Eschweiler-Clarke methylation

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The Eschweiler-Clarke methylation (or simply: Eschweiler-Clarke reaction ) is a name reaction of organic chemistry and named after its developers, the German chemist Wilhelm Eschweiler (1860–1936) and the British biochemist Hans Thacher Clarke (1887–1972) . It can be viewed as a special case of the Leuckart-Wallach reaction with formaldehyde as an alkylating reagent and is used for the methylation of primary or secondary amines .

Mechanism of Eschweiler-Clarke methylation


Formaldehyde , which is used in excess together with excess formic acid , serves as the methylation agent . In the first reaction step, the nitrogen of the amine 1 attacks the carbonyl carbon of the formaldehyde nucleophilically. The result is compound 2, which is initially protonated by the formic acid in the oxygen . In two further steps, a water molecule is split off, whereupon the transfer of a hydride ion takes place with the formation of carbon dioxide . The desired methylated amine 6 is formed. The mechanism is identical to that of the Leuckart-Wallach reaction.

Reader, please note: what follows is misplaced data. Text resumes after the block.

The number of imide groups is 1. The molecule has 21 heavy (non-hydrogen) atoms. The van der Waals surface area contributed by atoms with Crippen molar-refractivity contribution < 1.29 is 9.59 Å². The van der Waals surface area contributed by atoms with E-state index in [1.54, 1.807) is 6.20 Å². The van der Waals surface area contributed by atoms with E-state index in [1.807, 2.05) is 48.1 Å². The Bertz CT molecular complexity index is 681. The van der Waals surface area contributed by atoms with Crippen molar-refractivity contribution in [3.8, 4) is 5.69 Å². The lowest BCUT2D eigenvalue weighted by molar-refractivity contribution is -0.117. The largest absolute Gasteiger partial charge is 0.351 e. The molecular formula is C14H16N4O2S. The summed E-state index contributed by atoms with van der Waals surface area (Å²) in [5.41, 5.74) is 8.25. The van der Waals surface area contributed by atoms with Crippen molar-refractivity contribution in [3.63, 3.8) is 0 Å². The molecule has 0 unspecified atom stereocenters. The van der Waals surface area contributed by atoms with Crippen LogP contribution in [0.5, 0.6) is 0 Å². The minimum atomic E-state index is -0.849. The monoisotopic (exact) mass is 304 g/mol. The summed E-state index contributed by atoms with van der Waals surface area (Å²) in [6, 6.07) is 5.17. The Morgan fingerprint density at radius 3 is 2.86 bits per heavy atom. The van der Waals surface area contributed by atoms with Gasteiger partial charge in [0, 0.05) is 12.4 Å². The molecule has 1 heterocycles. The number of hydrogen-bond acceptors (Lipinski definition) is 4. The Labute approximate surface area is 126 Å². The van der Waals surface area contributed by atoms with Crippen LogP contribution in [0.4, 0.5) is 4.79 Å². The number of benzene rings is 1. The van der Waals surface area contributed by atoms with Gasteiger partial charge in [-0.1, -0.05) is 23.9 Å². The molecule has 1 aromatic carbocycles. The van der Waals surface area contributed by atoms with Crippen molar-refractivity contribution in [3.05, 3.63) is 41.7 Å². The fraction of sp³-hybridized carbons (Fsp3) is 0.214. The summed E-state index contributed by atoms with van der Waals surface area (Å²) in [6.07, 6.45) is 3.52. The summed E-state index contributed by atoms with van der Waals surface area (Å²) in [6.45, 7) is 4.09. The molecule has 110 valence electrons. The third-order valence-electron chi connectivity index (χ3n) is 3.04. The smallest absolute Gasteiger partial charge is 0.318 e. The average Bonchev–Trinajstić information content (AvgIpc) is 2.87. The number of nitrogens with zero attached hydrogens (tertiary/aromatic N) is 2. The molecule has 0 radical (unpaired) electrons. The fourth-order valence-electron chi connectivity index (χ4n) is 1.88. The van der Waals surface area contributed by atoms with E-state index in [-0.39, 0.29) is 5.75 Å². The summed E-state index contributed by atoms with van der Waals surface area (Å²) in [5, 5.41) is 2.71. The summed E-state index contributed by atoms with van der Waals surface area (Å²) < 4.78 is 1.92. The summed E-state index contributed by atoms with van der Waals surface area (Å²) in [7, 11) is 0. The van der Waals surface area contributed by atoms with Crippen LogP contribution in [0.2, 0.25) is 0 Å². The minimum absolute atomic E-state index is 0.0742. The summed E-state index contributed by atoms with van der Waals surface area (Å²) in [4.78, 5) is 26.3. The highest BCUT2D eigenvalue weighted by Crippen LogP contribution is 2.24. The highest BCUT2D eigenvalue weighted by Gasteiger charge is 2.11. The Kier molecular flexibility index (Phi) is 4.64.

Mechanism of Eschweiler-Clarke methylation

The driving force of the reaction is the formation of carbon dioxide. There is no formation of quaternary ammonium salts since the tertiary amines formed can no longer react with formaldehyde to form imines. This is their advantage over methylation with haloalkanes such as methyl iodide . If chiral amines are used, the reaction usually proceeds with retention of the stereo information.

Web links

Individual evidence

  1. a b Wilhelm Eschweiler: Replacement of hydrogen atoms bound to nitrogen by the methyl group with the help of formaldehyde . In: Reports of the German Chemical Society . tape 38 , no. 1 , 1905, pp. 880-882 , doi : 10.1002 / cber.190503801154 .
  2. ^ Hans Thacher Clarke, Horace Beaven Gillespie, Stanley Z. Weisshaus: The Action of Formaldehyde on Amines and Amino Acids . In: Journal of the American Chemical Society . tape 55 , no. 11 , 1933, pp. 4571-4587 , doi : 10.1021 / ja01338a041 .
  3. ^ Daniel Zerong Wang: Comprehensive Organic Name Reactions and Reagents . tape 1 (3 volumes). John Wiley & Sons , Hoboken 2009, ISBN 978-0-471-70450-8 , pp. 1009 , doi : 10.1002 / 9780470638859 .
  4. ^ Eugene Farkas, Cheryl J. Sunman: Chiral Synthesis of Doxpicomine . In: Journal of the American Chemical Society . tape 50 , no. 7 , 1985, pp. 1110-1112 , doi : 10.1021 / jo00207a037 .